Heads Up, Ears Down

This blog accurately identifies depictions of violence and cruelty toward animals in films. The purpose is to provide viewers with a reliable guide so that such depictions do not come as unwelcome surprises. Films will be accurately notated, providing a time cue for each incident along with a concise description of the scene and perhaps relevant context surrounding the incident. In order to serve as a useful reference tool, films having no depictions of violence to animals will be included, with an indication that there are no such scenes. This is confirmation that the films have been watched with the stated purpose in mind.


Note that the word depictions figures prominently in the objective. It is a travesty that discussions about cruelty in film usually are derailed by the largely unrelated assertion that no animals really were hurt (true only in some films, dependent upon many factors), and that all this concern is just over a simulation. Not the point, whether true or false. We do not smugly dismiss depictions of five-year-olds being raped because those scenes are only simulations. No, we are appalled that such images are even staged, and we are appropriately horrified that the notion now has been planted into the minds of the weak and cruel.


Depictions of violence or harm to animals are assessed in keeping with our dominant culture, with physical abuse, harmful neglect, and similar mistreatment serving as a base line. This blog does not address extended issues of animal welfare, and as such does not identify scenes of people eating meat or mules pulling plows. The goal is to itemize images that might cause a disturbance in a compassionate household.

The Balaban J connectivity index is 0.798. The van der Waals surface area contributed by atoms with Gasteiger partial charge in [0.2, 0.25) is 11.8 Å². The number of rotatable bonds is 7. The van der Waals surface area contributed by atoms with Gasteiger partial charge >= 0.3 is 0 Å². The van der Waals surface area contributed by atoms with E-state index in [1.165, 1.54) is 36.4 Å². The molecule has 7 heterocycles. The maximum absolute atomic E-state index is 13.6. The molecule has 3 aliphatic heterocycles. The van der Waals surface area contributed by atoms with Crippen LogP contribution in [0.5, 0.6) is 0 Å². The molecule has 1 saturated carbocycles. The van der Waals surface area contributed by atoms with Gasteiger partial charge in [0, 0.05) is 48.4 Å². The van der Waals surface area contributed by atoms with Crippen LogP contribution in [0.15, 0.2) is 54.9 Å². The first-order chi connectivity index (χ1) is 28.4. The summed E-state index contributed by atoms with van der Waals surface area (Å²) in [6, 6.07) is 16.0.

These notes provide a heads-up but do not necessarily discourage watching a film because of depicted cruelty. Consuming a piece of art does not make you a supporter of the ideas presented. Your ethical self is created by your public rhetoric and your private actions, not by your willingness to sit through a filmed act of violence.

Parasite (Bong)

Parasite (Gisaengchung). Bong Joon Ho, 2019.
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Edition screened: Universal Blu-ray, released 2020. Korean language with English subtitles. Runtime approximately 132 minutes.

Summary: Pointless killing of an insect.

Details: A man dispatches a camel cricket, 2:41.

Party Line

Party Line. William Webb, 1988.
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Edition screened: Vinegar Syndrome Blu-ray #264, released 2019. English language. Runtime approximately 90 minutes.


Summary: No animals or references to animals in the film.

The Passing

The Passing. John Huckert, 1985.
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Edition screened: Vinegar Syndrome Blu-ray #280, released 2019. English language. Runtime approximately 96 minutes.

Summary: Simulated killing of a rat. 

Details: Depiction of a rat being killed with a cement block, 8:32-8:36. The scene begins with a real rat then cuts to a piece of goo-colored plastic.